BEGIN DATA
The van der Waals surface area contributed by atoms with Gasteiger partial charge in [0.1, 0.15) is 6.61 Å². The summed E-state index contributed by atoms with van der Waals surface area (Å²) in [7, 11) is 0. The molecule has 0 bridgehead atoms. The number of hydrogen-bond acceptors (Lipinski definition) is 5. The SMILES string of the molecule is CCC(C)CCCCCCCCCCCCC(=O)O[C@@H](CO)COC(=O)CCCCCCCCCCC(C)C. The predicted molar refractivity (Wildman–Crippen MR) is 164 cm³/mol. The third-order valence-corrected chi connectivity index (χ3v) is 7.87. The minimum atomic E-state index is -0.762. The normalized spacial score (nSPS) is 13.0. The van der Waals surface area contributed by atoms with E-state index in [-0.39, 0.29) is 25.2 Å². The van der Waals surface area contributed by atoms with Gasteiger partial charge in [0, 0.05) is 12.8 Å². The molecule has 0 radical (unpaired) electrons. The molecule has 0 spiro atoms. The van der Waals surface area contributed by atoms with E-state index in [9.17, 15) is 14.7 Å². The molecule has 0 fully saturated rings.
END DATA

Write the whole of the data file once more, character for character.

The van der Waals surface area contributed by atoms with Gasteiger partial charge in [0.1, 0.15) is 6.61 Å². The summed E-state index contributed by atoms with van der Waals surface area (Å²) in [7, 11) is 0. The molecule has 0 bridgehead atoms. The number of hydrogen-bond acceptors (Lipinski definition) is 5. The SMILES string of the molecule is CCC(C)CCCCCCCCCCCCC(=O)O[C@@H](CO)COC(=O)CCCCCCCCCCC(C)C. The predicted molar refractivity (Wildman–Crippen MR) is 164 cm³/mol. The third-order valence-corrected chi connectivity index (χ3v) is 7.87. The minimum atomic E-state index is -0.762. The normalized spacial score (nSPS) is 13.0. The van der Waals surface area contributed by atoms with E-state index in [-0.39, 0.29) is 25.2 Å². The van der Waals surface area contributed by atoms with Gasteiger partial charge in [0, 0.05) is 12.8 Å². The molecule has 0 radical (unpaired) electrons. The molecule has 0 spiro atoms. The van der Waals surface area contributed by atoms with E-state index in [9.17, 15) is 14.7 Å². The molecule has 0 fully saturated rings.